If you find this, please share my story.
Today was a hard day. I didn’t know how hard this was going to be. Being alone is the worst. Why didn’t I talk to that kid, dammit?
The strangest thing happened this morning. While I was moving water from the well to the bunker’s water barrels, I heard a car. It was the mail carrier. He didn’t see me, but I watched him put a small package into the mailbox. Cyanide pills. I guess the government wants to give its citizens a quick and easy way out.
I had to go to town today for supplies and medicine. And I wanted to find that kid again. I stole a bike from Mr. Trainer’s garage. Town is only a few miles away. I should have been able to get in and out in just a few hours. But plans don’t always work out the way we want them to. I was going to ride out to my car and drive that. The car’s been vandalized. Windows are broken and the gas tank is empty.
Town is quiet, and that’s very strange. There should be cars, pedestrians, dogs, and the like. Except for the lack of people, everything looks exactly the same. Hell, even the traffic signals are still working. It’s quiet, except for the birds.
The survival book says that I need vitamins. The door to the corner drug store was locked, but a small rock fixed that pretty fast. Unfortunately, the alarm in the back of the store started screaming. I kicked the glass from the door, ran in, and grabbed whatever I could. That was so stupid! If those men, those raiders, are out and about, I’m sure they’ll have heard all that.
I rode along the highway back to the farm. Along the way, it started to rain. I think this is where the end of the world really hit me. Like, finally hit me. I was passing abandoned cars, passing my own, before I found a minivan in a ditch. I passed this minivan earlier this morning, but for some reason I decided to check it out now. There was nobody inside. Just a pack of cigarettes and a granola bar.
The baby doll got to me, though. It was in the mud just outside the van. There I stood, hovering over this baby doll in the rain, while the world around me goes to hell. The asteroid – Yama – isn’t even here, but the world is ending already. Raiders, guns, abandoned toys. Whose doll is this? Why did they leave it behind?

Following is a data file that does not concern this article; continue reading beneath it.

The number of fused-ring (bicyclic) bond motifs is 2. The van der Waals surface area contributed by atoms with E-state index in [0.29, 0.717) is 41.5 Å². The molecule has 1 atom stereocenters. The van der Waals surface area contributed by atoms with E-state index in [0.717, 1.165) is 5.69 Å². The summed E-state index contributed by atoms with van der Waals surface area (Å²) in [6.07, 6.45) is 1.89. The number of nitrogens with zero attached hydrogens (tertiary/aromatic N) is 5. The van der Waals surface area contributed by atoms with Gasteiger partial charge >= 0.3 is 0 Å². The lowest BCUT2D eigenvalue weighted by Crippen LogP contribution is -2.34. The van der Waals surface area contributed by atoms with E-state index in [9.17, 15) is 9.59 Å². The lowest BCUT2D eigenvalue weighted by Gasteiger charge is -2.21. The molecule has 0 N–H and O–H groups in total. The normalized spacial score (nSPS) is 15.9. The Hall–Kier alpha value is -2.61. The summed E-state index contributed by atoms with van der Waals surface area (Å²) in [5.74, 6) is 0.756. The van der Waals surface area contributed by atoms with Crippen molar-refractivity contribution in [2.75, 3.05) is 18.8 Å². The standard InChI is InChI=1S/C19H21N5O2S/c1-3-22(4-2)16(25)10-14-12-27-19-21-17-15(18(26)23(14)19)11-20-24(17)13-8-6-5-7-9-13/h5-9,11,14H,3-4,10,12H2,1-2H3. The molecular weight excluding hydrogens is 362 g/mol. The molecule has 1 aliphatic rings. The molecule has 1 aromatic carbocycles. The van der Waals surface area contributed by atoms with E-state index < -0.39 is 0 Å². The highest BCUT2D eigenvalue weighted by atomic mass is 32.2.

There aren’t going to be any more babies. What am I doing here? Why am I even trying? What’s the point? Collecting water from a pump, scavenging cans of black beans from Mr. Trainor’s kitchen, stealing granola bars from minivans?
I sat in the mud and cried for too long. I’m not hopeless yet. I have a bunker. I have water (not enough, yet, but I’ll get there), and I can find food. I’m trying.
The power went out tonight. Power comes from Mr. Trainer’s house, I guess. Mr. Trainer, I don’t think you were nearly as prepared as you always bragged. Your solar generator doesn’t work. I learned this the hard way while trying to flip the switch to the generator. The few mechanical lessons my dad ever taught me – most of which involved him getting mad because I was holding the flashlight wrong – came in handy. The generator gets power from the solar panel, but the connector was busted. I stole a connector from the backup generator. That means I can charge the bunker’s batteries, but I no longer have a backup.
Today was a hard day. I’m sorry, kid, but I’m not going to look for you anymore. It’s too dangerous. I hope you’re okay. Maybe I’ll see you on the road again.